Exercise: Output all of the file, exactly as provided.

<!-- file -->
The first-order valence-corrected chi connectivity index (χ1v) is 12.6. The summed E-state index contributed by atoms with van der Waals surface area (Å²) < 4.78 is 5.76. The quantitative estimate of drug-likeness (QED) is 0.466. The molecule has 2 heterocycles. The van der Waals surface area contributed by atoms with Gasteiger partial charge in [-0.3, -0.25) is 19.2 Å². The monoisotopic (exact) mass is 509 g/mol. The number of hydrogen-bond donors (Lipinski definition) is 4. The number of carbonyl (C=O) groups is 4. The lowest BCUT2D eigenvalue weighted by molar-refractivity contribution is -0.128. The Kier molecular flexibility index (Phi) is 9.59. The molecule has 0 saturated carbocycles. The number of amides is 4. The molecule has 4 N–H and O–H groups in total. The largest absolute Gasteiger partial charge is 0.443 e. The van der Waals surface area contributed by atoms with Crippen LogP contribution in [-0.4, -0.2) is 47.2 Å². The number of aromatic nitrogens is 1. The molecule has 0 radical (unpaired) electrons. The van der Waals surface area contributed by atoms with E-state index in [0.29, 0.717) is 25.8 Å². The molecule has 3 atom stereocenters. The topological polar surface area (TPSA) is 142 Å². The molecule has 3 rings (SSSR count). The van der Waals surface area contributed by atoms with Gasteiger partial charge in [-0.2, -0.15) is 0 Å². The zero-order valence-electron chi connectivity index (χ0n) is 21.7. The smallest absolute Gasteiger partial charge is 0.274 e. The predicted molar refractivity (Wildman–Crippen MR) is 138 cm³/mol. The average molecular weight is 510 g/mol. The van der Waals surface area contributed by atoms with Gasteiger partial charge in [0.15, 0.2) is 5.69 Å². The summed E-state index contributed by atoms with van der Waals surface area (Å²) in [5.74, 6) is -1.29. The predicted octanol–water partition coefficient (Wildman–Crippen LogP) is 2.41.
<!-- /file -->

The first-order valence-corrected chi connectivity index (χ1v) is 12.6. The summed E-state index contributed by atoms with van der Waals surface area (Å²) < 4.78 is 5.76. The quantitative estimate of drug-likeness (QED) is 0.466. The molecule has 2 heterocycles. The van der Waals surface area contributed by atoms with Gasteiger partial charge in [-0.3, -0.25) is 19.2 Å². The monoisotopic (exact) mass is 509 g/mol. The number of hydrogen-bond donors (Lipinski definition) is 4. The number of carbonyl (C=O) groups is 4. The lowest BCUT2D eigenvalue weighted by molar-refractivity contribution is -0.128. The Kier molecular flexibility index (Phi) is 9.59. The molecule has 0 saturated carbocycles. The number of amides is 4. The molecule has 4 N–H and O–H groups in total. The largest absolute Gasteiger partial charge is 0.443 e. The van der Waals surface area contributed by atoms with Crippen LogP contribution in [-0.4, -0.2) is 47.2 Å². The number of aromatic nitrogens is 1. The molecule has 0 radical (unpaired) electrons. The van der Waals surface area contributed by atoms with E-state index in [0.29, 0.717) is 25.8 Å². The molecule has 3 atom stereocenters. The topological polar surface area (TPSA) is 142 Å². The molecule has 3 rings (SSSR count). The van der Waals surface area contributed by atoms with Gasteiger partial charge in [-0.2, -0.15) is 0 Å². The zero-order valence-electron chi connectivity index (χ0n) is 21.7. The smallest absolute Gasteiger partial charge is 0.274 e. The predicted molar refractivity (Wildman–Crippen MR) is 138 cm³/mol. The average molecular weight is 510 g/mol. The van der Waals surface area contributed by atoms with Gasteiger partial charge in [0.15, 0.2) is 5.69 Å². The summed E-state index contributed by atoms with van der Waals surface area (Å²) in [5.74, 6) is -1.29. The predicted octanol–water partition coefficient (Wildman–Crippen LogP) is 2.41.